When SEL and Blended Learning Marry

Today’s Contributor: Ana Lee

Ana is an Instructional Coach at Oak Springs Elementary


Oak Springs Elementary is a small school with big challenges. We are located in east Austin just a few miles down from Franklin’s on 11th Street. 98% of the students we serve are economically disadvantaged. I’ve seen a lot of growth and change during my 7 years at Oak Springs. Teacher turnover and student mobility affect our school culture greatly. This school year, approximately 70% of our staff are brand new to Oak Springs. Parent engagement is a struggle not because they don’t want to be involved, but because much of their personal educational experience has been negative and/or they don’t know where to begin. Yes, we are considered a low performing school. The incidence of mental illness amongst our students has skyrocketed over the last 3 years. Trauma is real at our school. Unmet basic needs are something that our staff tackle on a daily basis.

 

I share this, not to spout off statistics, but to paint a picture of real students – students in need. Most folks start off their school year with big goals. Us, too! Goals included building relationships with families and students, increased performance on STAAR, and improved attendance rates. Some of my personal goals were to move the campus from tech consumers to creators and making blended learning more personalized for the students. I quickly learned that my goals, although I started them with the best intentions and they’re still my goals, were too lofty for the time being. I travel from PK4-5th grade and am able to see a wide range of students and teachers. My tech integration lessons weren’t always successful and felt isolated. “Integration” only happened when I was there, and the pressures of standardized testing and improved performance made my sessions feel more and more foreign and artificial. In addition, students lacked the soft skills to sustain the content in a blended learning format.

 

It was then that I had my “light bulb” moment. I was going about it all wrong. We needed more SEL, more growth mindset, more restorative circles, more TRUST – not drill and kill. Let’s be real – when the performance pressure is on, what’s the first part of your school day to go? SEL time? Recess? Morning meeting? Essentially it’s deemed the “fluff.” Is it wrong? Heck yea, it is. Does it happen? All the time! I had to find a way to resuscitate SEL and my tech integration times fast. Around November I started working closely with our TDC, Erica. We developed several lessons and sessions for growth mindset in 5th grade. She’s been an integral facet to building more SEL content + blended learning into our classrooms. Recently, I started a #MindsetMonday and restorative circles + Seesaw in 4th grade. Now things aren’t perfect and we run into hurdles here and there, but students and staff alike are much more engaged. The buy-in is definitely there. We’re taking baby steps with all of this and albeit it’s March, but we can see some of the fruits of our labor. We’re making a more conscious effort with digital citizenship – viewing technology as a learning tool versus just another toy and teachers are removing SEL from the “fluff” list. Making SEL + blended learning a priority wasn’t one of my goals, but I’m sure glad it became one.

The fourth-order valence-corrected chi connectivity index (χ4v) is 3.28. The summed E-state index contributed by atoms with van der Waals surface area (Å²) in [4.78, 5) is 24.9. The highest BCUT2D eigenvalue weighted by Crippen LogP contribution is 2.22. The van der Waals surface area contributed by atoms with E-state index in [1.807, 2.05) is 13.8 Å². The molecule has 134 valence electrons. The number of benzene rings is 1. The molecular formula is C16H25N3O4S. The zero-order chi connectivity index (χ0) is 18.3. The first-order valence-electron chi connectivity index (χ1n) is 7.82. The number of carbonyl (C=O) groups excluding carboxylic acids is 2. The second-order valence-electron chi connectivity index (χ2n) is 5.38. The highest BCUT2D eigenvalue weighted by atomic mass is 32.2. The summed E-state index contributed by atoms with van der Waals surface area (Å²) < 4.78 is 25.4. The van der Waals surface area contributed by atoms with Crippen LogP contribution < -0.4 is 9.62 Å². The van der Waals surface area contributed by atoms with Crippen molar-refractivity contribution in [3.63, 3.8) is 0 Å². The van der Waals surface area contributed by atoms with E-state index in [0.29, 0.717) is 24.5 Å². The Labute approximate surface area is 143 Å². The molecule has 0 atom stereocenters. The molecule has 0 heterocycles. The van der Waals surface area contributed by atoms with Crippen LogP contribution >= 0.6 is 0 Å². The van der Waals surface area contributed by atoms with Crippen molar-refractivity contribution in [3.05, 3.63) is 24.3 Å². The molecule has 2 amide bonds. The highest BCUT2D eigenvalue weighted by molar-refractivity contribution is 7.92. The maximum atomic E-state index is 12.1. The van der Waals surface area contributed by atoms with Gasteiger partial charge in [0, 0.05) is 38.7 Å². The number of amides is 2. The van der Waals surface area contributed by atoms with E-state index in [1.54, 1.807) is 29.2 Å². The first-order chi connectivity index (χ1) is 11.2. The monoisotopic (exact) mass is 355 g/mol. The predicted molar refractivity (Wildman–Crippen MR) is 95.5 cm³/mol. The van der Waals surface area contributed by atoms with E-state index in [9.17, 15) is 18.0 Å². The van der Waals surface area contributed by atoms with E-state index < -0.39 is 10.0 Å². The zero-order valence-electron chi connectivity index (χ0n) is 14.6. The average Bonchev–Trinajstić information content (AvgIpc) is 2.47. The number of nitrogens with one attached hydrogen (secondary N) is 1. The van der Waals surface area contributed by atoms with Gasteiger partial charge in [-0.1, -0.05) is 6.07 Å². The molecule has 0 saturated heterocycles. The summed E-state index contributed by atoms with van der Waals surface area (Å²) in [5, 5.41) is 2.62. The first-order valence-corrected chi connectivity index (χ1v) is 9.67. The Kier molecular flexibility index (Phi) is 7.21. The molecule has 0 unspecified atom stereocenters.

2 Comments

  1. I really appreciate that you decided to connect transformative use of technology and SEL. Do you find that using the tech to discuss things (such as trust circles) allows students to express their ideas better than without it?

  2. I love this integration! What a great way to make both topics more relevant to your clientele. I would love to hear more about the growth mindset lessons you did in 5th grade, I have struggled with getting kids engaged with that topic.

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